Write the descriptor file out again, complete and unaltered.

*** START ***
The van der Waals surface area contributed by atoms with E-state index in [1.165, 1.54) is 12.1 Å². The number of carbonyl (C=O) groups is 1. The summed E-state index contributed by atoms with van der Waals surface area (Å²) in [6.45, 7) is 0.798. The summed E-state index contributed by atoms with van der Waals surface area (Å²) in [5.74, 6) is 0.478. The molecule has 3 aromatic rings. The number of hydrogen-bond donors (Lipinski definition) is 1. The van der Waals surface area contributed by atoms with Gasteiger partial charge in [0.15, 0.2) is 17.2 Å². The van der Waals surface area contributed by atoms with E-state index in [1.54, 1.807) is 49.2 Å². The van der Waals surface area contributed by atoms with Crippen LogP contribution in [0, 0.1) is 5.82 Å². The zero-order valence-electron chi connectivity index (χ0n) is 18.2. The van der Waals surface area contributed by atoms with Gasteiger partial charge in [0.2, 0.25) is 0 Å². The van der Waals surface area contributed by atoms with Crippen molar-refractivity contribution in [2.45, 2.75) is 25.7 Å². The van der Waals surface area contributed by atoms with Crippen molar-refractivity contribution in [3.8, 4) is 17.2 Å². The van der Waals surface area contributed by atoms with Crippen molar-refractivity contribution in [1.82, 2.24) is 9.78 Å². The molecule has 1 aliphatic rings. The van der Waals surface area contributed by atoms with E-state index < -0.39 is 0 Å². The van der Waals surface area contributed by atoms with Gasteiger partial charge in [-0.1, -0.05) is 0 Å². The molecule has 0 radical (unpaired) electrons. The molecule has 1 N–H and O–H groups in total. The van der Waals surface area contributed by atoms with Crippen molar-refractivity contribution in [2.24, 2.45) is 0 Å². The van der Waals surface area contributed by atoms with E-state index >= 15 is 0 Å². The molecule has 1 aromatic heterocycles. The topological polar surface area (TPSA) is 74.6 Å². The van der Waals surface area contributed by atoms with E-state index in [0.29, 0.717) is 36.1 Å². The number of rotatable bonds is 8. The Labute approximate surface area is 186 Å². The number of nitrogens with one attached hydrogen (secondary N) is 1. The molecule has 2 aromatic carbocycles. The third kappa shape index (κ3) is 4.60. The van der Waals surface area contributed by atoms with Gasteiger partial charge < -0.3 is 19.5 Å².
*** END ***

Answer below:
The van der Waals surface area contributed by atoms with E-state index in [1.165, 1.54) is 12.1 Å². The number of carbonyl (C=O) groups is 1. The summed E-state index contributed by atoms with van der Waals surface area (Å²) in [6.45, 7) is 0.798. The summed E-state index contributed by atoms with van der Waals surface area (Å²) in [5.74, 6) is 0.478. The molecule has 3 aromatic rings. The number of hydrogen-bond donors (Lipinski definition) is 1. The van der Waals surface area contributed by atoms with Gasteiger partial charge in [0.15, 0.2) is 17.2 Å². The van der Waals surface area contributed by atoms with E-state index in [1.54, 1.807) is 49.2 Å². The van der Waals surface area contributed by atoms with Crippen LogP contribution in [0, 0.1) is 5.82 Å². The zero-order valence-electron chi connectivity index (χ0n) is 18.2. The van der Waals surface area contributed by atoms with Gasteiger partial charge in [0.2, 0.25) is 0 Å². The van der Waals surface area contributed by atoms with Crippen molar-refractivity contribution in [2.45, 2.75) is 25.7 Å². The van der Waals surface area contributed by atoms with Crippen molar-refractivity contribution in [3.8, 4) is 17.2 Å². The van der Waals surface area contributed by atoms with Crippen molar-refractivity contribution in [1.82, 2.24) is 9.78 Å². The molecule has 1 aliphatic rings. The van der Waals surface area contributed by atoms with E-state index < -0.39 is 0 Å². The van der Waals surface area contributed by atoms with Gasteiger partial charge in [-0.1, -0.05) is 0 Å². The molecule has 0 radical (unpaired) electrons. The molecule has 1 N–H and O–H groups in total. The van der Waals surface area contributed by atoms with Crippen molar-refractivity contribution in [2.24, 2.45) is 0 Å². The van der Waals surface area contributed by atoms with E-state index >= 15 is 0 Å². The molecule has 1 aromatic heterocycles. The topological polar surface area (TPSA) is 74.6 Å². The van der Waals surface area contributed by atoms with E-state index in [0.29, 0.717) is 36.1 Å². The number of rotatable bonds is 8. The Labute approximate surface area is 186 Å². The number of nitrogens with one attached hydrogen (secondary N) is 1. The molecule has 2 aromatic carbocycles. The third kappa shape index (κ3) is 4.60. The van der Waals surface area contributed by atoms with Gasteiger partial charge < -0.3 is 19.5 Å².